Changing nature of remediation

Remediation techniques to treat contaminated soils are advancing forward. LAWR looks at the latest solutions driving the market

With contaminated soil streams now attracting expensive hazardous waste disposal rates at landfill, alternatives to dig and dump have become a necessity. Changes in landfill tariffs have encouraged companies to develop new ways of treating contaminated soil.

An example of this are the off site treatment centres established by Churngold Remediation. Branded as a soil surgery, these installations receive contaminated soil and treat it prior to disposal. Contaminated soil is removed from a developer’s site to the treatment centre where – once certain pre-agreed characterisation criteria have been satisfied – Churngold takes ownership of the contaminated soil, absolving the developer of liability for the soil thereby bringing the site back into use as quickly as the development dictates.

“A vast range of soils can be accepted at our soil surgeries,” says Craig Sillars, managing director of Churngold. “Transfer of ownership and liability for clean up of unremediated soil will appeal to landowners, contractors and environmental consultants.”

At the end of the 1980s, bioremediation was seen as the new wonder solution. By 1991 the honeymoon was over as the industry realised that success in a jar didn’t necessarily equate with success on site. However into the new millennium, the market has rallied, steadied and matured.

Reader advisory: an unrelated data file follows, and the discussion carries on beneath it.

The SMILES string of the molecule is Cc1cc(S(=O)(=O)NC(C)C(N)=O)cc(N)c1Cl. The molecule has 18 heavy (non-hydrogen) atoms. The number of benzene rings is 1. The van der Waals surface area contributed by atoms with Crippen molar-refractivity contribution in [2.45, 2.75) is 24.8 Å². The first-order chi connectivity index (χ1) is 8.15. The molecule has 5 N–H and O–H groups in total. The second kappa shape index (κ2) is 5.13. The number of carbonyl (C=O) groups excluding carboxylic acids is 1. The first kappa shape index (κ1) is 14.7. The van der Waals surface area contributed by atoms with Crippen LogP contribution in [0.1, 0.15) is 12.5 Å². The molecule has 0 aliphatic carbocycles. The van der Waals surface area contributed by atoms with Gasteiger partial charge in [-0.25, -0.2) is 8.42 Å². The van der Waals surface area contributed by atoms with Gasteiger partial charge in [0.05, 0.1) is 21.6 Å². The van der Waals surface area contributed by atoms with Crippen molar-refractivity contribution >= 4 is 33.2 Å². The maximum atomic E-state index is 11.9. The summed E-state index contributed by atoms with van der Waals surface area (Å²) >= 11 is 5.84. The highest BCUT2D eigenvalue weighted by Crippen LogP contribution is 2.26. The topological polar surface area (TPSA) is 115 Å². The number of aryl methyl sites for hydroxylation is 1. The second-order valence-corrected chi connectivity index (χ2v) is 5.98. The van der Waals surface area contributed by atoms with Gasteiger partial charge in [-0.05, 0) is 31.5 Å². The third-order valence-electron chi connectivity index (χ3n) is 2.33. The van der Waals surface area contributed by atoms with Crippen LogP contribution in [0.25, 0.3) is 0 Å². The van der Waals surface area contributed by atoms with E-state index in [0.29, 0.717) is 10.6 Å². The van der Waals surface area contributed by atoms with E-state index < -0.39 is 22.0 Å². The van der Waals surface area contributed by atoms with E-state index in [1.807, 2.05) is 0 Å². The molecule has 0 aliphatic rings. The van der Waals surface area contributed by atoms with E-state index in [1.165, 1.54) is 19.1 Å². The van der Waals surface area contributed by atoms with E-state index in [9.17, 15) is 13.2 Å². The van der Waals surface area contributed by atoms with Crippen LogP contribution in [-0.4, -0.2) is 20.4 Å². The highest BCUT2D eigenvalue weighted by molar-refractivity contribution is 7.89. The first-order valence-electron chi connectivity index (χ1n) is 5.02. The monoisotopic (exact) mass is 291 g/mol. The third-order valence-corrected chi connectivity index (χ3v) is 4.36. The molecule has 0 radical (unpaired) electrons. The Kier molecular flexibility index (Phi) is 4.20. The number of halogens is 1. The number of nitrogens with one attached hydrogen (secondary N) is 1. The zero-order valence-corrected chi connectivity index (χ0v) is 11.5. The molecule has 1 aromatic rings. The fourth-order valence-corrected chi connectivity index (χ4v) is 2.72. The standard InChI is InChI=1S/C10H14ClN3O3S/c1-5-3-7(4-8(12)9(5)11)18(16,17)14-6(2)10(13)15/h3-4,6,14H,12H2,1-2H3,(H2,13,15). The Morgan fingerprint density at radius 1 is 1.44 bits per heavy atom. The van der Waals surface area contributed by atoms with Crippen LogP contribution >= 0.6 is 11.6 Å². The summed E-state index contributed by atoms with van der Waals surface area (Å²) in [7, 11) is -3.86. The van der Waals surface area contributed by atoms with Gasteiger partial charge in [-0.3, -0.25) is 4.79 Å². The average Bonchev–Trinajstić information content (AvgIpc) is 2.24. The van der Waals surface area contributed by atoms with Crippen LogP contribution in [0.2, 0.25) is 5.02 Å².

Remediation is now widely used, but the nature of the solutions is changing. Some believe the future lies with in-situ solutions such as chemical oxidisation or chemox. Companies such as QDS Environmental have long been using powerful oxidants such as Fenton’s reagent and permanganate as a key part of the remediation solution on large scale projects.

“On-site treatment-based remediation is now finding widespread use in UK as the previous low cost default option of dig and dump is seen to be less acceptable and increasingly costly,” says Clive Boyle, director at QDS.

With the majority of projects being development or disinvestment driven, speed and certainty of outcome are critical factors to those commissioning remediation work. The range of in-situ chemical oxidation techniques can deliver remediation objectives on appropriate sites in weeks rather than months.

New technologies mean that many efficient solutions now exist. They do not require specialist on-site chemical equipment, and work rapidly. Products such as Regenox supply an in-situ chemical oxidation product in a bucket – and no special equipment is required. In some domestic uses, simple gardening techniques have been all that were needed to transfer the product through the soil.

Regenox is one of a new generation of chemox products that have the oxidising power of a Fenton’s agent but can be handled as easily as an oxygen release product (ORP). Industry stalwarts such as Hydrock, Remedex and Belfor can testify to the success of these on a wide range of contaminants.

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